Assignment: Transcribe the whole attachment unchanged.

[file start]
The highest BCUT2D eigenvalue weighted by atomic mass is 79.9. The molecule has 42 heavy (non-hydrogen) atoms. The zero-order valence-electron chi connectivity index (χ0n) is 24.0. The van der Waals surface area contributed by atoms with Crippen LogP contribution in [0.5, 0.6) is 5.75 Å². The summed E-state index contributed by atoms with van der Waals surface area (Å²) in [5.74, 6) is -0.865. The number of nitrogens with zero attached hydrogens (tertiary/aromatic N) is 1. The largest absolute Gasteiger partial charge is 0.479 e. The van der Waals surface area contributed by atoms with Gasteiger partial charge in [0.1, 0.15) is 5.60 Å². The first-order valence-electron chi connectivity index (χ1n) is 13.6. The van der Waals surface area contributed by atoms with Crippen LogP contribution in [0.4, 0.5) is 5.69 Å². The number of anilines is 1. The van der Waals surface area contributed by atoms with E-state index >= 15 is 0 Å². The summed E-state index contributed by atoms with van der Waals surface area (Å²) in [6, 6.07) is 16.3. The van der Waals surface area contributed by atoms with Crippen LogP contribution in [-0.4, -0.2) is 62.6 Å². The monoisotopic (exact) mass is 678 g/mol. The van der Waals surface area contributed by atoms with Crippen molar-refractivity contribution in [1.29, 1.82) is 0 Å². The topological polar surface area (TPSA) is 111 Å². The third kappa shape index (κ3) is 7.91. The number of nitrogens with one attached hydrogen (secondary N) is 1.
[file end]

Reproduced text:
The highest BCUT2D eigenvalue weighted by atomic mass is 79.9. The molecule has 42 heavy (non-hydrogen) atoms. The zero-order valence-electron chi connectivity index (χ0n) is 24.0. The van der Waals surface area contributed by atoms with Crippen LogP contribution in [0.5, 0.6) is 5.75 Å². The summed E-state index contributed by atoms with van der Waals surface area (Å²) in [5.74, 6) is -0.865. The number of nitrogens with zero attached hydrogens (tertiary/aromatic N) is 1. The largest absolute Gasteiger partial charge is 0.479 e. The van der Waals surface area contributed by atoms with Gasteiger partial charge in [0.1, 0.15) is 5.60 Å². The first-order valence-electron chi connectivity index (χ1n) is 13.6. The van der Waals surface area contributed by atoms with Crippen LogP contribution in [0.4, 0.5) is 5.69 Å². The number of anilines is 1. The van der Waals surface area contributed by atoms with E-state index >= 15 is 0 Å². The summed E-state index contributed by atoms with van der Waals surface area (Å²) in [6, 6.07) is 16.3. The van der Waals surface area contributed by atoms with Crippen LogP contribution in [-0.4, -0.2) is 62.6 Å². The monoisotopic (exact) mass is 678 g/mol. The van der Waals surface area contributed by atoms with Crippen molar-refractivity contribution in [1.29, 1.82) is 0 Å². The topological polar surface area (TPSA) is 111 Å². The third kappa shape index (κ3) is 7.91. The number of nitrogens with one attached hydrogen (secondary N) is 1.